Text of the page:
My late father, Fred Cody, (pictured at right, milking the family cow) was born more than 90 years ago in Scott’s Run, West Virginia, a coal hollow in Monongalia County. His mother, a high school graduate, taught school there in a one room schoolhouse. Following his service in World War II, he was able to complete his PhD at the University of London thanks to the GI Bill. He would never have had that chance were it not for the generosity and foresight of the taxpayers.
As a result, I have a great affection for the GI Bill. This law is credited with expanding the middle class in the US, and it certainly helped my family – so the idea of expanding the ranks of those able to attend college is very important to me.
That said, I have been struggling recently to sort out the rhetoric from the reality in the education “reform” movement. According to many of our leaders, all students must be prepared to enroll in a four-year college because all students should attend and graduate college. That will in turn result in the highly educated workforce the US needs for the 21st century.
Many public school reform efforts today are guided by this big idea. In California the Governor has led us to enact a mandate that all 8th graders take Algebra, and many districts across the state are working to match high school graduation requirements to the University of California’s “A to G requirements.”
There is certainly a civil rights issue involved in access to higher education. Students of color, and those raised in poverty have numerous unfair disadvantages, including the quality of their schools. We should do everything we can to strengthen their schools and build the effectiveness of their teachers. We should work to close the achievement gap, and provide opportunities for as many students as possible to attend college.
But is it reasonable to propose that everyone will or should go to college? The reality of our economic straits has begun to cast the shadow of doubt on this vision. I have some basic questions for those who are pushing the system to prepare all students for college.
Currently about 25% of the adults in the US are college graduates. Statistics regarding the economic advantage conferred by a college degree are based on that proportion. What would be the effect on wages of college graduates if that number were to increase substantially? The middle class in the US is shrinking in the current economy, and a college degree in the future may not be as precious as it has been in the past. There do not seem to be enough jobs for the graduates currently emerging from college -- will those jobs expand if the number of college graduates expands? Or will wages simply drop?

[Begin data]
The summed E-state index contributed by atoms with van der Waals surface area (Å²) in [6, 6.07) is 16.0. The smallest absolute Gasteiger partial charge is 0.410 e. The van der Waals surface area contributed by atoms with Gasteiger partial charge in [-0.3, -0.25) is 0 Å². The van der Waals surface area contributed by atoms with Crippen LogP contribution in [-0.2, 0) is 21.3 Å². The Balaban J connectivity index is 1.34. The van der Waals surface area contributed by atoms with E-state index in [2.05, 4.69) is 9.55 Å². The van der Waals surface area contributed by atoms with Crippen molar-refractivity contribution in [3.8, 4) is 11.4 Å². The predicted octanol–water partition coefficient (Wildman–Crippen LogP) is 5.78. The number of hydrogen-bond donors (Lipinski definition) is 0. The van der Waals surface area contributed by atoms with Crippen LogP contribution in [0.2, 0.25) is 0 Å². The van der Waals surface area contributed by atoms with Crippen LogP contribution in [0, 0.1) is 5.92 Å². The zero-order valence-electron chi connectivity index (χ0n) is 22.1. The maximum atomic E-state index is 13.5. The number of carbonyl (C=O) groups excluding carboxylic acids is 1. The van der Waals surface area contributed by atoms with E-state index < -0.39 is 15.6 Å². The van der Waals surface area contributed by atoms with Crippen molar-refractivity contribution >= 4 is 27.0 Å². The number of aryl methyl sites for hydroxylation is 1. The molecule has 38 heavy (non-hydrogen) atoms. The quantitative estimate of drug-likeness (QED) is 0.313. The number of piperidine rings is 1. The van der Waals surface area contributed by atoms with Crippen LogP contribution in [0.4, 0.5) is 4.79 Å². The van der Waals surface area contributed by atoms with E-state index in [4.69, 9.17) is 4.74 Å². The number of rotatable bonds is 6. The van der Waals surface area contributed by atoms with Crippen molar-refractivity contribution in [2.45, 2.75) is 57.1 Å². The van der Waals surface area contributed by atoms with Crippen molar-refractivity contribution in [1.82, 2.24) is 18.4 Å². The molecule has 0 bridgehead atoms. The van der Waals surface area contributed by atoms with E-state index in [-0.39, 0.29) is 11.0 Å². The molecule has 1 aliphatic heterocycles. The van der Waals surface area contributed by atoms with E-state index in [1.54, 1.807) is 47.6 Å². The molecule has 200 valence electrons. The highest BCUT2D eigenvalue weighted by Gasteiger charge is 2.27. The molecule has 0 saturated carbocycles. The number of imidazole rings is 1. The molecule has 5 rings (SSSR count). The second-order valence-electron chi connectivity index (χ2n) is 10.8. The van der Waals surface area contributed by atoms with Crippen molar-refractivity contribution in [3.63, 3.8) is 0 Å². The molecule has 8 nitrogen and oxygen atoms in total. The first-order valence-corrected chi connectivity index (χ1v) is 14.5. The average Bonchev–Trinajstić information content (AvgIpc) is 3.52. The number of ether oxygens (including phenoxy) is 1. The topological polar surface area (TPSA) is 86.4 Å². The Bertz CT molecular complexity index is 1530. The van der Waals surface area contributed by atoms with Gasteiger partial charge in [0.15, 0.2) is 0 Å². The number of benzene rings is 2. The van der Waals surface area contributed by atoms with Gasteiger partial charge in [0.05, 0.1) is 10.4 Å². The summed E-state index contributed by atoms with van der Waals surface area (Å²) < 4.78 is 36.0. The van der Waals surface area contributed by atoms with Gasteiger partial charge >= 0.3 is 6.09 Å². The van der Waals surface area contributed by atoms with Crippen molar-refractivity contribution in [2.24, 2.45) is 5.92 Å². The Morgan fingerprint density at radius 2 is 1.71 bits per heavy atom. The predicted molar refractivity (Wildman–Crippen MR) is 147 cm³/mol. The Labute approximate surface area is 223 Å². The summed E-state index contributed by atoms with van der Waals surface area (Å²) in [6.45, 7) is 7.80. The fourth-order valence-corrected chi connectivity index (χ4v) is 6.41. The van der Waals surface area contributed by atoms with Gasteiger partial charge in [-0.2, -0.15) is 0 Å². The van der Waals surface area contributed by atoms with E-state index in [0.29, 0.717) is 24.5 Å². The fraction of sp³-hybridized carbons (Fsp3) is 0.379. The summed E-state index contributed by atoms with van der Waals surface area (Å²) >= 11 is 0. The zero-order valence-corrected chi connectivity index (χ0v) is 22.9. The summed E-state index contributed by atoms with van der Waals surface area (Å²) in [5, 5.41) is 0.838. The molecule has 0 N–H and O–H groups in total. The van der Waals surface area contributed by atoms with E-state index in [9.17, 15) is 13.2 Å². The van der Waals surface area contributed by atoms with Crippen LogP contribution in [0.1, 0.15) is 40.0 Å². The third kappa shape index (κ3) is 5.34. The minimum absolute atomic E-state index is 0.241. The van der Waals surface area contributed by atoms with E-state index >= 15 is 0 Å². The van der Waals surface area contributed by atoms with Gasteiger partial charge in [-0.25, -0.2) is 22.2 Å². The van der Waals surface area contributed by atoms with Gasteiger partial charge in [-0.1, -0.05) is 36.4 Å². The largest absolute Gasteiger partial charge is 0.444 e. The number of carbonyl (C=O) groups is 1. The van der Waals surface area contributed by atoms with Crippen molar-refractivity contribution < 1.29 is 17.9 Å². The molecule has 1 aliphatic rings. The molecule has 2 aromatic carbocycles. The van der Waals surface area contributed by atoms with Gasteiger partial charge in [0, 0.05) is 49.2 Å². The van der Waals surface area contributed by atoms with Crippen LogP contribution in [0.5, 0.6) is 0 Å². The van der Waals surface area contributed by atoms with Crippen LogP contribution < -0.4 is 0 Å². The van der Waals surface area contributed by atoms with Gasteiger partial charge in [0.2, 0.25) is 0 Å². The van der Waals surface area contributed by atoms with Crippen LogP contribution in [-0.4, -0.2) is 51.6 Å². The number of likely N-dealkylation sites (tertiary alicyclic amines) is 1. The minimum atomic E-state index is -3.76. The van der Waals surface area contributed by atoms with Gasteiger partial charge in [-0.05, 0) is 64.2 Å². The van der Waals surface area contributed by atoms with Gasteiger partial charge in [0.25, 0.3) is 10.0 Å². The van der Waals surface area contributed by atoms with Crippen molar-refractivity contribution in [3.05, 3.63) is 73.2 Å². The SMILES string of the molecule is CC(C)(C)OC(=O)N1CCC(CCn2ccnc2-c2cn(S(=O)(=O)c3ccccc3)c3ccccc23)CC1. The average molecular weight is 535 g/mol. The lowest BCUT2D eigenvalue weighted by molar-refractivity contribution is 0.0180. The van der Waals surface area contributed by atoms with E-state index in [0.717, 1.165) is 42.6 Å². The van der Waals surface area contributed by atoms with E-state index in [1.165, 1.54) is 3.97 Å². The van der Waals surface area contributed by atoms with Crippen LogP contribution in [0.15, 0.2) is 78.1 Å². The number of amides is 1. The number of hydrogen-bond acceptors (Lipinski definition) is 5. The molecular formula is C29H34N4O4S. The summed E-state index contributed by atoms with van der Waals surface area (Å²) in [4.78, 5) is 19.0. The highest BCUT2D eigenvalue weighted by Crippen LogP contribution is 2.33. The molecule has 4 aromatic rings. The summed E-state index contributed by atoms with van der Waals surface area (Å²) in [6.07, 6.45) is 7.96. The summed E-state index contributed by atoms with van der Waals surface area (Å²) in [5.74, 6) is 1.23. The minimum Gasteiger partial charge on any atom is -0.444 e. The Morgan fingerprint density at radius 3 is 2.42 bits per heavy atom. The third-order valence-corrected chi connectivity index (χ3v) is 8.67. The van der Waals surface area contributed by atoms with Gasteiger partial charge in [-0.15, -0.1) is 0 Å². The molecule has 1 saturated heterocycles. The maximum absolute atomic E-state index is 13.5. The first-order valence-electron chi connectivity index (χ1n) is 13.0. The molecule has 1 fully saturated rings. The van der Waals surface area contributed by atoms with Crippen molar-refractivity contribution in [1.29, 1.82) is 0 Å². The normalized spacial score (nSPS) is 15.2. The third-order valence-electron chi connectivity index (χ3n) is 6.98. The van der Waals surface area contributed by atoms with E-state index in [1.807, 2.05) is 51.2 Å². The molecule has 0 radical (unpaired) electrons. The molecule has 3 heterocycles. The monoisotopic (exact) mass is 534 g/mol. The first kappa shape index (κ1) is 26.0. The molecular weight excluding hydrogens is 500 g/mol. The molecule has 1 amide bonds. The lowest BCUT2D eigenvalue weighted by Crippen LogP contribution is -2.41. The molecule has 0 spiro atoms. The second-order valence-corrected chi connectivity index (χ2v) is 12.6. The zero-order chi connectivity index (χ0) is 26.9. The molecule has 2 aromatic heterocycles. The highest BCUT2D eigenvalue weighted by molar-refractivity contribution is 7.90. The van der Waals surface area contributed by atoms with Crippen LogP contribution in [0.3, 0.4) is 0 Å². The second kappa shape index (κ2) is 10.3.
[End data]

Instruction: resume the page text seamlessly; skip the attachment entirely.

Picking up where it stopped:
We ARE increasing the number of students eligible for college. This week an article in the San Francisco Chronicle reports that the number of students eligible for public universities has expanded by 11 percent – with Latinos showing the largest increase. Now 33% of California’s high school graduates are eligible. But have we addressed the other systemic barriers to them actually successfully completing their studies? The state’s budget mess means the universities will be DECREASING the number of slots available for new students by ten thousand.
As the slots diminish in proportion to applicants, the colleges simply raise the bar for admission – so our schools and students are pursuing a moving – and shrinking – target. And the overall economic picture means that fewer families will have the resources to send their children to college. A recent article in the Wall Street Journal describes the tough choices facing families (including my own) as college tuitions increase, and state subsidies and college endowments shrink. The New York Times reported just ten days ago that:
Among the poorest families — those with incomes in the lowest 20 percent — the net cost of a year at a public university was 55 percent of median income, up from 39 percent in 1999-2000. At community colleges, long seen as a safety net, that cost was 49 percent of the poorest families’ median income last year, up from 40 percent in 1999-2000.
Does it make sense for these students that we are molding their entire K-12 experience around an opportunity that may be an illusion?
This seems like a fraud.
We have a very tricky dilemma. We want our schools to prepare as many students as possible for the most advantageous opportunities, but we also want to prepare them for the actual future they will be facing. It seems to me that our exclusive emphasis on college preparation does a disservice to the many students who will not be on that path. It also points to the trouble with treating K-12 schools as if they are a stand-alone fix for society’s ills. Unless we connect a solid K-12 education to genuine opportunities in our students’ futures, we are not going to accomplish much, and we may actually harm those we are trying to help.
I do not have all the answers here. One of the scary things about the discussion around these issues is that sometimes people behave as if they DO have all the answers, and dismiss the very real qualms being raised. So I end this post with a request for real dialogue.
Should a K-12 education be designed around preparing everyone for college? Should we raise our high school graduation requirements to match the university admission requirements? How will this serve the two thirds of our students who do not go on to college?
The opinions expressed in Living in Dialogue are strictly those of the author(s) and do not reflect the opinions or endorsement of Editorial Projects in Education, or any of its publications.